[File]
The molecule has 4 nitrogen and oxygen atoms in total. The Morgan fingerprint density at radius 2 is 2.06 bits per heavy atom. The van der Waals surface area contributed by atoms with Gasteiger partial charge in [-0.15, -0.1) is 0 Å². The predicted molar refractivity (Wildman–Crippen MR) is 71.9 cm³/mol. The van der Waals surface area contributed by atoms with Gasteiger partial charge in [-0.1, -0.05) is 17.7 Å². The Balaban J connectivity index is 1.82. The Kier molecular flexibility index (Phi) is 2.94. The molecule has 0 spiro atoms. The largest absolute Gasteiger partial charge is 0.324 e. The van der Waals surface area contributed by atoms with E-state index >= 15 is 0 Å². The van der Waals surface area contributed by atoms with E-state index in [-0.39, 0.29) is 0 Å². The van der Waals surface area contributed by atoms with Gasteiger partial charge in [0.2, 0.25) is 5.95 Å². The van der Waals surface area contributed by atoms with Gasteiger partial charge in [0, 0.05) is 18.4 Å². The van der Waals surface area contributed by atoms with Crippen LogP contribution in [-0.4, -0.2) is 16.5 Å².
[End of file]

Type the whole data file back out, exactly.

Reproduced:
The molecule has 4 nitrogen and oxygen atoms in total. The Morgan fingerprint density at radius 2 is 2.06 bits per heavy atom. The van der Waals surface area contributed by atoms with Gasteiger partial charge in [-0.15, -0.1) is 0 Å². The predicted molar refractivity (Wildman–Crippen MR) is 71.9 cm³/mol. The van der Waals surface area contributed by atoms with Gasteiger partial charge in [-0.1, -0.05) is 17.7 Å². The Balaban J connectivity index is 1.82. The Kier molecular flexibility index (Phi) is 2.94. The molecule has 0 spiro atoms. The largest absolute Gasteiger partial charge is 0.324 e. The van der Waals surface area contributed by atoms with E-state index >= 15 is 0 Å². The van der Waals surface area contributed by atoms with E-state index in [-0.39, 0.29) is 0 Å². The van der Waals surface area contributed by atoms with Gasteiger partial charge in [0.2, 0.25) is 5.95 Å². The van der Waals surface area contributed by atoms with Gasteiger partial charge in [0, 0.05) is 18.4 Å². The van der Waals surface area contributed by atoms with Crippen LogP contribution in [-0.4, -0.2) is 16.5 Å².